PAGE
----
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Epoché: A Journal for the History of Philosophy

Volume 22, Issue 2, Spring 2018

Alex Priou
Pages 177-202
DOI: 10.5840/epoche2017121399

Parmenides on Reason and Revelation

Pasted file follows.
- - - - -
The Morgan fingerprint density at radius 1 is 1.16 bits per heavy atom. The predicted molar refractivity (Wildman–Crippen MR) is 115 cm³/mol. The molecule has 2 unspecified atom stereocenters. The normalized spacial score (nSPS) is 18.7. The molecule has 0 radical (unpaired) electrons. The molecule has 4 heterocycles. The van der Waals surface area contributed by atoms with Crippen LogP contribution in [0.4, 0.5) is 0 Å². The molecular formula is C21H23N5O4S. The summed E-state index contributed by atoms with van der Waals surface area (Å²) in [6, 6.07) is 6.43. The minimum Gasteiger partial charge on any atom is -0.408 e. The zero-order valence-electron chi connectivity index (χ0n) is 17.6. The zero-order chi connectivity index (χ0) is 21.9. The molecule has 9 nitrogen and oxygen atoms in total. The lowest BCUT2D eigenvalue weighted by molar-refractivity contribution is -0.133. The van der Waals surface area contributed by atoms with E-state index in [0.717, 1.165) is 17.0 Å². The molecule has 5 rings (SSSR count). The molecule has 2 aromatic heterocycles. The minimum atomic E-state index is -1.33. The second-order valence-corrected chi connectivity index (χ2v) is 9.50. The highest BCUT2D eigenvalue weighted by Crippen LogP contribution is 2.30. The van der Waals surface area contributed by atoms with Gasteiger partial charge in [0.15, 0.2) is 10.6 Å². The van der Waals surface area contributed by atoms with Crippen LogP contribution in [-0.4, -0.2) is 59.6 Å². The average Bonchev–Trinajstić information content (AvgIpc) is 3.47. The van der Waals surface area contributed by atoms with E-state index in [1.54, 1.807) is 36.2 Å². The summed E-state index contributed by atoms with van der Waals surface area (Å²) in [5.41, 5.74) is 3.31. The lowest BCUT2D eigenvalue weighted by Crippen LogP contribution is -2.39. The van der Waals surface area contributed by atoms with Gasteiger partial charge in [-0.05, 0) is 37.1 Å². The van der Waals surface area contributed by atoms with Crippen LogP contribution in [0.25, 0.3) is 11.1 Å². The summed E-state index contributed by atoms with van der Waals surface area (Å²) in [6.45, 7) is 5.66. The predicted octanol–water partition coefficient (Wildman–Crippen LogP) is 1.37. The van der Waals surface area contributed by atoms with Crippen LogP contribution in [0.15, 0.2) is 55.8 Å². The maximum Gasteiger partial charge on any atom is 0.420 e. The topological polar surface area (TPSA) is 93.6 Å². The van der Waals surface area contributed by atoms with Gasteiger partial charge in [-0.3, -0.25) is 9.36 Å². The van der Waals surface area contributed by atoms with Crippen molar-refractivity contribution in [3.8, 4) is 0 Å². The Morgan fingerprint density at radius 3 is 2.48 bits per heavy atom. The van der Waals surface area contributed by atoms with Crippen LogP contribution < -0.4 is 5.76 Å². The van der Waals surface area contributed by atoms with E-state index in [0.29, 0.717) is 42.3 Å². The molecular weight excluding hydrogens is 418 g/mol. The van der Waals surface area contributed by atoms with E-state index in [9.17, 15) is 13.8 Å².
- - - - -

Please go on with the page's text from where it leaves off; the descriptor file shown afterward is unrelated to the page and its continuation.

In this paper, the author argues that the revelatory form Parmenides gives his poem poses considerable problems for the account of being contained therein. The poem moves through a series of problems, each building on the last: the problem of particularity, the cause of human wandering that the goddess would have us ascend beyond (B1); the problem of speech, whose heterogeneity evinces its tie to experience’s particularity (B2-B7); the problem of justice, which motivates man’s ascent from his “insecure” place in being, only ultimately to undermine it (B8.1-49); and finally the question of the good, the necessary consequence of man’s place in being as being out-of-place in being (B8.50-B19). What emerges is a Socratic reading of Parmenides’s poem, a view that Plato appears to have shared by using Parmenides and his Eleatic stranger to frame the bulk of Socrates’s philosophic activity.